By 1974 BOAC had become BA, and with the introduction of the 747 the Standard VC10s where phased out. G-ARVF was one of those to find a new home, being sold to the Government of the United Arab Emirates on 24th July 1974 for £690,000. The colour scheme for the aircraft was specially designed by BA's overseas division, and when finished the aircraft emerged almost entirely painted white with red trim, a wise decision considering its future theatre of operations. After some final checks the aircraft was handed over and for the next seven years it flew Sheikh Zayed and other government officials to many varied destinations. As a VIP aircraft the VC10 had few vices, its reserve of power helping out with time keeping, something that can be very important on a state visit. Also the height of the rear engines kept them well clear of any guard of honour. The only thing lacking on the VC10 is an APU, which means that engine starting can get complicated and noisy on some airports. When available a ground source of pneumatic (low) pressure is used, which is similar to the bleed air that would be available from an APU or an already started engine. For those destinations where this is not available the VC10 can be equipped with a combustion starter on one of the starboard side engines, usually this will be installed on engine no.3. This system consists of a small combustion chamber to which high pressure air is directed from an external bottle. With fuel and ignition added the result is a fierce combustion that is used to get a small turbine moving which powers the N2 shaft of the engine. The effect on the outside is somewhat similar to the cartridge starters used in early jet engines. Getting an engine started this way is somewhat tricky as well as noisy but as high pressure air bottles can be easily found on many airports, or even brought along in the cargo compartment, this provides the necessary self supporting capability for the aircraft. BUA aircraft went one step further, they had three bottles fitted in the tailcone below the rudder so that they were never dependent on ground support for engine starting.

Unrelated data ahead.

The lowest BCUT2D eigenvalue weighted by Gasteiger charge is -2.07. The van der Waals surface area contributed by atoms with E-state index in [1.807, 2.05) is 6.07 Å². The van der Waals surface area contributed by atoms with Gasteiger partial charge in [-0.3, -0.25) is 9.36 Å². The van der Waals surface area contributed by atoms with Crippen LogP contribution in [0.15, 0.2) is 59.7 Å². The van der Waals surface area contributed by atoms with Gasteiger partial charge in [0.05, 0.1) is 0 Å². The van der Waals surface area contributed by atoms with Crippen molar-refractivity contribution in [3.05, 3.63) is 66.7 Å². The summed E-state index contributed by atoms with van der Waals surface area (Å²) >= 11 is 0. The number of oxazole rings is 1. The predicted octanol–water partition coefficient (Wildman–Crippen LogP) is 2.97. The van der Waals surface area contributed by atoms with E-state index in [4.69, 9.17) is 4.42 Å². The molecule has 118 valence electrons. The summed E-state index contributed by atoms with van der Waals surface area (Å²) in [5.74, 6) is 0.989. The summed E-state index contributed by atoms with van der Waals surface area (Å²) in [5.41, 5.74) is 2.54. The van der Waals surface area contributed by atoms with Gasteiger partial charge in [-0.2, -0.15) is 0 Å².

The no.1 and 2 engines of G-ARVF

Picture by Stefan Ottosson via www.airliners.net

In 1981 G-ARVF was retired from its duties with the United Arab Emirates (UAE) Government and it was decided to donate the aircraft to the Hermeskeil Museum in Germany. It was flown to Saarbrücken - Ensheim airfield, but its last journey would be by road with its wings, engines and tail removed. Due to several low bridges between the airfield and the museum, and of course the work required to take the aircraft apart, it took three weeks to get to the museum site. After its arrival the aircraft was slowly put together again and was securely mounted at the - then still a bit empty - museum site. In the Flugausstellung Junior at Hermeskeil the aircraft has found a peaceful resting place, and being on indefinite loan from the UAE, it is still preserved in its colours with its interior intact as well.  The collection at Hermeskeil includes several other British designs such as a Vickers Viscount 814, deHavilland Comet 4C, two ex-Luftwaffe Percival Pembrokes, a Venom, Dove, Lightning, Canberra and Gannet. The most striking view however (next to the VC10 of course) is a full size replica of a Concorde which houses the museum's restaurant. There's something odd about this Concorde at first sight, and when you take a close look it is clear that this replica has been constructed with a larger diameter fuselage than the real thing, probably to have a decent sized restaurant. Five abreast seating has definitively never been installed in a real Concorde!